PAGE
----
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    • Jefferson, Thomas
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    • Eustis, William

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Documents filtered by: Author="Jefferson, Thomas" AND Recipient="Eustis, William"
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Th: Jefferson presents his friendly salutations to Doctr. Eustis and his thanks for the fish which he has been so kind as to send him. it is a very fine article, when it can be got of the good kind, which is rare & difficult to those not of the country where produced. RC (R. M. Smythe, New York City, 1995); addressed: “The honble Doctr. Eustis”; endorsed by Eustis. Not recorded in SJL .
Among the candidates for commission in the army now to be raised, M r Archibald C. Randolph proposes to offer himself. he had a commission of Captain in that which was to have been raised in 1799. and I have no doubt that the testimonies of his merit on which that was granted are still to be found in the War office. to these he will be able to add others equally respectable of the present day....
Th: Jefferson asks permission of the Secretary at war to discharge what he believes to be a duty in making known the proffers of the writer of the inclosed, for which purpose he incloses his letter. of the writer he never before heard, nor knows any thing more than from the letter. he only recollects that there was a family of that name over the mountains when he used formerly to visit that...
I take the liberty of adding a the name of Nicholas B. Pryor of Tenessee to the probably long list of candidates for military appointment, and inclose the documents he has furnished me with as to his character, and a letter from Col o W. P. Anderson whom I suppose to be Col o of the 8 th regiment, in which it is mentioned that there have been some recommen resignations. I believe mr
Sollicited by a poor man in an adjoining county who states his case in the inclosed letter, & truly, as far as I can learn, I take the liberty of putting it under cover to you, in the hope you will be so good as to put it into the hands of the proper clerk, that whatever is right may be done, &, if nothing can be done, that the clerk may certify the grounds, so as to inform the applicant & put...
In the action brought against me by E. Livingston on the subject of the batture , the counsel employed desire me without delay to furnish them with the grounds of defence that they may know what pleas to put in. to do this a communication of the papers in the several public offices, material to the case, is very essential. will you be so kind as to have selected such of those deposited in your...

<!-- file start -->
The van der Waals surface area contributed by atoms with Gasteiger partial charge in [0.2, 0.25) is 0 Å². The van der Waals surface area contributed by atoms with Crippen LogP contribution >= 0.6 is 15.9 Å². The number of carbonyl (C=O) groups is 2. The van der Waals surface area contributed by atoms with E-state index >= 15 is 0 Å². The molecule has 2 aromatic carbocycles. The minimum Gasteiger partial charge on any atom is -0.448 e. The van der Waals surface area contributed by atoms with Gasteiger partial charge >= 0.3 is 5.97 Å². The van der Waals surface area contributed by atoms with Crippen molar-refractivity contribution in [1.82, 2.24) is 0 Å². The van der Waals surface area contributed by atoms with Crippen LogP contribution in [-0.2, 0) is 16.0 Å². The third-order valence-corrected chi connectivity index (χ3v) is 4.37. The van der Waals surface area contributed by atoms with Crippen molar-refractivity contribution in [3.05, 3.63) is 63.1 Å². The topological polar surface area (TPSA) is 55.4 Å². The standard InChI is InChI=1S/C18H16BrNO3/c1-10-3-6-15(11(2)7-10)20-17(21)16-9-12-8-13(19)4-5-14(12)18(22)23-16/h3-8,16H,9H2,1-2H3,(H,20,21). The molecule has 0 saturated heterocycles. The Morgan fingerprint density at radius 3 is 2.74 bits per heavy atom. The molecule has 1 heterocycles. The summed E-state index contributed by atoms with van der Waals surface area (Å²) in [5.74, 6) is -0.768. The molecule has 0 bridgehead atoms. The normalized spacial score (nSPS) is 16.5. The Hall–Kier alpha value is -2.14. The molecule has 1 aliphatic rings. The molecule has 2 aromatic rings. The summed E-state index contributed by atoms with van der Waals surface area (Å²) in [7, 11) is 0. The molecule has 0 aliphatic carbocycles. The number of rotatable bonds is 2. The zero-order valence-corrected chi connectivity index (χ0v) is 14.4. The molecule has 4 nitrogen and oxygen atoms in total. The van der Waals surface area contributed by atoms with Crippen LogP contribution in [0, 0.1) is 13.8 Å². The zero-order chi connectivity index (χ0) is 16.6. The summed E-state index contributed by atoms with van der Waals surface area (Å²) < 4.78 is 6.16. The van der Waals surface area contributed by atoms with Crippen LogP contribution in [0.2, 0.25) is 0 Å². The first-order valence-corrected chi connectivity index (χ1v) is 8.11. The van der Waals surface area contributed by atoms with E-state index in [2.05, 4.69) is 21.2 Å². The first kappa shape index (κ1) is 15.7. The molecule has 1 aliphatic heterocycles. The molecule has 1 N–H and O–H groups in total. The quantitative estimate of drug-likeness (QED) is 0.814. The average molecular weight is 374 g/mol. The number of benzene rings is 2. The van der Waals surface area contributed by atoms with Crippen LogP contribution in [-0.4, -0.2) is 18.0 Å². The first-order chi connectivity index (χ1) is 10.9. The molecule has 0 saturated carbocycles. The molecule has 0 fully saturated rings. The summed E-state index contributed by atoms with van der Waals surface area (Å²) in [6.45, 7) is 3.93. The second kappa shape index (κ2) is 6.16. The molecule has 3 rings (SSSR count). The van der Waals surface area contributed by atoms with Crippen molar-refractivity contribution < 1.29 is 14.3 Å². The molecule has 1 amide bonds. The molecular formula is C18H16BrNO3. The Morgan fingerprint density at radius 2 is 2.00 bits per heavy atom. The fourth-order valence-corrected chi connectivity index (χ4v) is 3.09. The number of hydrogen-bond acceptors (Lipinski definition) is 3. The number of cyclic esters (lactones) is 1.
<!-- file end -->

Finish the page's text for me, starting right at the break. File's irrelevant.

Your two favors of the 2d. & 10th. inst. have been duly recieved. with respect to mr Avery, as he was to obtain the testimonies of his character in the Eastern states, & was himself in the same place with Genl. Hull in whose gift the office of Marshal for Michigan was, I left him to satisfy General Hull, himself on that point, & thought it best to add no bias by expressing any wish of mine to...
I reject a multitude of applications for recommendations to office, but now and then a case occurs which cannot be declined. the inclosed letter is from a friend of my youthful days, & one of our most worthy citizens. of the son I know little, but if like his father he should be a good man. the father seems to speak of him with the candor for which he is remarkeable. mr Duval having staid with...
I have the pleasure to acknolege the reciept of your letter of Dec. 24. and of the resolutions of the republican citizens of Boston, of the 19th. of that month. these are worthy of the antient character of the sons of Massachusets, & of the spirit of concord with her sister states which and which alone, carried us succesfully through the revolutionary war & finally placed us under that...
The inclosed presents one of those cases which it is not in my power to refuse being the channel of communicating . the writer is the son of a very early and intimate friend & fellow-student, to whom, were he living, I ought to refuse nothing. of the writer personally I never heard any thing, nor ever saw him: but I think he must be personally known to mr Nelson & mr Basset , two of our...
I take the liberty of forwarding to you the inclosed letter which proposes to place three young gentlemen on the list of candidates for military appointments in the new army to be raised. of them personally I know nothing. with their family I am well acquainted. it is among the very respectable ones of our state in point of character, standing & property. the writer of the inclosed letter is...
Th: Jefferson requests the favor of The Honble Doctr. Eustis’s company to dinner the day after tomorrow at half after three oclock— RC (facsimile in Washington Post , 8 Oct. 1961); in Meriwether Lewis’s hand. William Eustis (1753–1825), a native of Cambridge, Massachusetts, and a graduate of Harvard College, was a surgeon during the Revolutionary War. Eustis held a seat in the lower house of...
Visiting occasionally a possession I have between New London and Lynchburg , & making considerable stays there, I have had opportunities of learning the situation of the public military stores near the first of those places. they are in an old log house about a quarter or half a mile from the town (which is itself of 2. or 3. families only) the person authorised as keeper & recieving the...